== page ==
Athena, (Greek Αθηνα or Αθηνη, Αθηνά) also transliterated as Athene, the Greek goddess of wisdom, strategy, and war associated by the Etruscans with their goddess Menrva, and later by the Romans as Minerva, is attended by an owl, carried the goatskin shield given to her from her father called the Aegis and is accompanied by the goddess of victory, Nike. Athena is also a goddess associated with mentoring heroes. Athena is an armed warrior goddess, never a child, always a virgin, (parthenos). The Parthenon at Athens, Greece is her most famous shrine. She never had a consort or lover, although once Hephaestus tried and failed. Herodotus and Plato incorrectly identified Athena with the Libyan (The modern Berbers) goddess Neith.
Pallas is sometimes thought to be her father, hence the epithet Pallas Athena. Other stories say that Pallas was Athena's childhood friend. During a game, Athena accidentally killed Pallas. Athena then decided to put Pallas's name before hers so that Pallas will always be remembered.
Athena, c. 520 BC, Acropolis Museum of Athens, Part of the East Pediment of a Temple on the Acropolis representing a gigantomachy
Athena was already a goddess in the Aegean before the coming of the Greeks. A-ta-na-po-ti-ni-ja (Mistress Athena) is referred to in the Knossos Linear B text V 2, cited by linguist John Chadwick. This is the Mycenaean attempt to translate the name of the Minoan goddess, A-ta-no-dju-wa-ja. This name means Sun Goddess - the prefix atano is related to Luwian astanus = sun, and the final part is the Minoan spelling of what we know from ancient Greek as Diwia (Mycenaean di-u-ja or di-wi-ja). The Mycenaeans even kept the Minoan word order at this early time. After the collapse of the Minoan civilisation, there is no longer any evidence Atano was worshipped as a sun goddess. During the Mycenaean period, Atana was absorbed into their pantheon and became a goddess who protected the royal palace and household. Athena is associated with Athens, a plural name because it was the place where she presided over her sisterhood, the Athenai, in earliest times.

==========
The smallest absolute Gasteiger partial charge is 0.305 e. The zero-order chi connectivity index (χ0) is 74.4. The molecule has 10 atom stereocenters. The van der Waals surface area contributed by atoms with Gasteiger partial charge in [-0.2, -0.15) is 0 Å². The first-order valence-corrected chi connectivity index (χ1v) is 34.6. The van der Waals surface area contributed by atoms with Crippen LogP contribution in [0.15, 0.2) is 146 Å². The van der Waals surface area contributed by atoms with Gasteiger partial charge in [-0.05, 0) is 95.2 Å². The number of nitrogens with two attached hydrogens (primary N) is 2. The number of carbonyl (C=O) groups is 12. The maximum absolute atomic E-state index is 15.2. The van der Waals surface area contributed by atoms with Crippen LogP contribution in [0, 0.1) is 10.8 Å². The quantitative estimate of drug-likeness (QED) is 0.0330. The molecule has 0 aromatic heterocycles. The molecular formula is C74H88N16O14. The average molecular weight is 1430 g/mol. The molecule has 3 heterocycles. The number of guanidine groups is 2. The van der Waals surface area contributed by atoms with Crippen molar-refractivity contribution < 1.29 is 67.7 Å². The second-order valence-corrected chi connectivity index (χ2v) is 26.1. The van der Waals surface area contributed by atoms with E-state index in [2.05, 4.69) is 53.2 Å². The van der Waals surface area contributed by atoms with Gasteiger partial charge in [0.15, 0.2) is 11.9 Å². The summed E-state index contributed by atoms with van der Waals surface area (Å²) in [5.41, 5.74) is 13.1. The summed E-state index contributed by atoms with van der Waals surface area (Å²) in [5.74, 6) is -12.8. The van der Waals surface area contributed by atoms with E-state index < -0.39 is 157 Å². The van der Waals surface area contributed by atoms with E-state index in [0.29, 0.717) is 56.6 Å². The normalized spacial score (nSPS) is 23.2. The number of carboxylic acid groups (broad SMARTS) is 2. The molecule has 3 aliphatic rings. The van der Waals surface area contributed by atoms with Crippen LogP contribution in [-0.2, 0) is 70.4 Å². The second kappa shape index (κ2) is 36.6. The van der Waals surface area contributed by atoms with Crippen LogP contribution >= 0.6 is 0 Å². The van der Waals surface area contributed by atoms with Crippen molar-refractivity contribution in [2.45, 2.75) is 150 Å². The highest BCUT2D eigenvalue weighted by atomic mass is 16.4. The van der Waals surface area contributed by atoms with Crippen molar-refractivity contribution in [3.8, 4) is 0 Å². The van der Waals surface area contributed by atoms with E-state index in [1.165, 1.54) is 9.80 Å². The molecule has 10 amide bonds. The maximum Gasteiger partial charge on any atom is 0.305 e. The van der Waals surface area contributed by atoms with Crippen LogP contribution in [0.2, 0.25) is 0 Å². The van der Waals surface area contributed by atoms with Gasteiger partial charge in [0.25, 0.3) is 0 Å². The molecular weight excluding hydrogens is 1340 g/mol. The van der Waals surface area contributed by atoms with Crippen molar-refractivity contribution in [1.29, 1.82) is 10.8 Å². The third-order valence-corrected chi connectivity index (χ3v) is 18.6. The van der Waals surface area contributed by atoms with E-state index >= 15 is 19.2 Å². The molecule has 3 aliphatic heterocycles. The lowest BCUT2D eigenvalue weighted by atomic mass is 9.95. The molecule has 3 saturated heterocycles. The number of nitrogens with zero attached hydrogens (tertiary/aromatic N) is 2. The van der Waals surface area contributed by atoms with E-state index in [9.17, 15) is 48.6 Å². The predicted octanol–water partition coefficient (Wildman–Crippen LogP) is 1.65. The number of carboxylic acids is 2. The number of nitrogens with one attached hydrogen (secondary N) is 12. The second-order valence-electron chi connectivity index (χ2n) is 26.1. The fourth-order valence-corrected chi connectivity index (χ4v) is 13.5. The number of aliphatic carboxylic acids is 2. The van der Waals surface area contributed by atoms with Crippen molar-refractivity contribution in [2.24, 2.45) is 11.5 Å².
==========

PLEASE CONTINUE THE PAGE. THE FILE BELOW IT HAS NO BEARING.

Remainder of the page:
In the Olympian pantheon, Athena was remade as the favorite daughter of Zeus, born by parthenogenesis from his forehead, the culmination of his Olympian ascendancy over the matriarchal Great Goddess of the earlier culture. Her birth is told in other versions. In one, Zeus lay with Metis, the goddess of crafty thought, but immediately feared the consequences. It had been prophesied that Metis would bear children more powerful than Zeus himself. In order to forestall these dire consequences, Zeus transformed Metis into a fly and swallowed her immediately after lying with her. He was too late: Metis had already conceived a child. Metis immediately began making a helmet and robe for her fetal daughter. The hammering as she made the helmet caused Zeus great pain and Prometheus, Hephaestus, Hermes or Palaemon (depending on the sources examined) cleaved Zeus's head with the double-headed Minoan axe ("labrys"). Athena leaped from Zeus's head, fully grown and armed, and Zeus was none the worse for the experience.